This story was originally published on July 14, 2020.
It’s been a while since an Instagram trend really took off. But recently, a series of posts following a minimal format has grown into a phenomenon. The premise is simple: Each post features a name and an image — equal parts meme and souvenir shop name keychain, only you get to tag yourself and all your friends.
Accounts like @what_frog_you_are, @whatdogyouare, and @what_image_are_you are appearing in DMs and Stories alike, especially over the last five days. About a dozen new accounts also popped up over the weekend, matching names to pictures of everything from TikToks to clocks to cows, mailboxes, deer, and cats.
“Everyone deserves a frog,” creator Joie wrote in a caption celebrating You Are A Frog booming into a huge community, reaching 100,000 followers in just four days. “Our frog community right here is the best community on the internet,” Joie wrote in the same post, emphasizing in an earlier Story that everyone who’s had trouble finding their name on a keychain — especially those with non-English and indigenous names — deserves a frog.
A similar batch of memes emerged in late June and swirled around Latinx and Spanish Instagram. Spanish-language accounts like @vaquitascontunombre and @eres.un.sticker match names to images of cows and Whatsapp stickers, respectively, and pre-date the more popular English-language ones, perhaps signaling a trend that transcends languages.
Over the past few months, Instagram has taken on a new role in our lives. It’s where many go to keep up with the best ways to get involved in racial justice protests and other initiatives, but the urgency of more than half a million coronavirus deaths and the ongoing fight against police brutality have made posting about enviable outings and aspirational lifestyles into an act of poor taste. These naming accounts, while fun, have also found a way to remind people that the work is not yet done. For example, @what_image_are_you, which matches names with “cursed images,” has been collecting donations in exchange for posts and has so far donated hundreds of dollars to organizations like For The Gworls, The Okra Project, G.L.I.T.S, and Children of the Night. Creator Nell, 22, tells Refinery29 that the donation part was a happy accident: "On the first or second day someone offered to send money in exchange for two name requests so I figured I would put my Venmo up and donate whatever small donations we received to organizations we were familiar with and cared about."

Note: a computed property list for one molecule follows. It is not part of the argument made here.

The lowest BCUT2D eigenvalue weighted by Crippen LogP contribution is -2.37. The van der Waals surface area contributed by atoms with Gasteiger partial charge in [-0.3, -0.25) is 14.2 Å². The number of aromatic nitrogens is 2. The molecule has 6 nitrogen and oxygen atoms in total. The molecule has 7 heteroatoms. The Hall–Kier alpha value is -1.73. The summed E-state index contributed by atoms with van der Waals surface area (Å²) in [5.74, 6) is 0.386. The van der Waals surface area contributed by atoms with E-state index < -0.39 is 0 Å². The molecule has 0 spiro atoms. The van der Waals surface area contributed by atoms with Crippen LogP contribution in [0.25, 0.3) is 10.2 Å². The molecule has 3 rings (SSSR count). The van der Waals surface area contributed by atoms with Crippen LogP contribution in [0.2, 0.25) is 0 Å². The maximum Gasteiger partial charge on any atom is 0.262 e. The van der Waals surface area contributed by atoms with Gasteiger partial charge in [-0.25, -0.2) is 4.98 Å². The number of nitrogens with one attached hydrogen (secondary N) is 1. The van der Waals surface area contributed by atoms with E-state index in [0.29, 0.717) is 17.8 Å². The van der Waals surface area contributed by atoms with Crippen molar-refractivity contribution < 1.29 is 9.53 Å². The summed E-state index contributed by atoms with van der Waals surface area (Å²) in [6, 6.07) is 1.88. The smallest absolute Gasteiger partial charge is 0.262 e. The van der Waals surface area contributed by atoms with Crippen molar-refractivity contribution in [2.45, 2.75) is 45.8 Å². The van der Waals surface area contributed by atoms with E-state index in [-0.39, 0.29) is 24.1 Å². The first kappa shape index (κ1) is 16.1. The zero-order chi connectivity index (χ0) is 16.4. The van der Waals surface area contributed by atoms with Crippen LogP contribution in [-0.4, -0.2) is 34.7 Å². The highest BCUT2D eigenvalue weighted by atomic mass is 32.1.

But these accounts are also part of a larger cohort that shares each other’s content, which includes @what_cow_you_are, @what_rat_are_you, @what_horse_r_u, and similar accounts for turtles, ferrets, bunny, gorillas, ducks. Some accept donations for the creators, some don’t take any kind of donations, and others are collecting money to donate to a cause. Nell notes, "There is a group DM with all of the “what are you” accounts, we talk about followers, donations etc. Many of us have given each other shout outs, as we all have different amounts of followers. A common thread within the group chat is that we are all in a little over our heads, though in the best possible!"
Part of the appeal may be that all of these pages post new content on a request basis. Users request their names (or a friend’s name) to be turned into a post, and the creators get through as many requests as possible. You Are A Frog’s creator is in college and accepts donations for her work, but donations are not required. What Dog You Are was created less than a week ago, has about 120,000 followers, and encourages (but also does not require) followers to donate to the Royal Animal Refuge in exchange for posts.
Jordan is a 20-year-old college student currently based out of Los Angeles, and the creator of What Harry Styles Are You?. She started the account on Saturday and already has almost 9,000 followers. She told Refinery29 over email, “I started it just for fun for other Harry fans and over two days it grew extremely fast, due to the volume of requests I had to bring my friend Lauren into the account because I could not create new posts fast enough.” She estimates that she has over 500 outstanding requests in the DMs, mainly from Harry Styles fans ages 15 to 24. Lauren adds that, “it’s really awesome to see that Harry can bring everyone together no matter where they are in the world.”
Jordan says she doesn’t have specific goals or ambitions for What Harry Styles Are You?, and only plans to do it for as long as it’s fun: “I will pursue it for as long as people enjoy the account. I know with these kinds of trends they usually fade out pretty quickly.”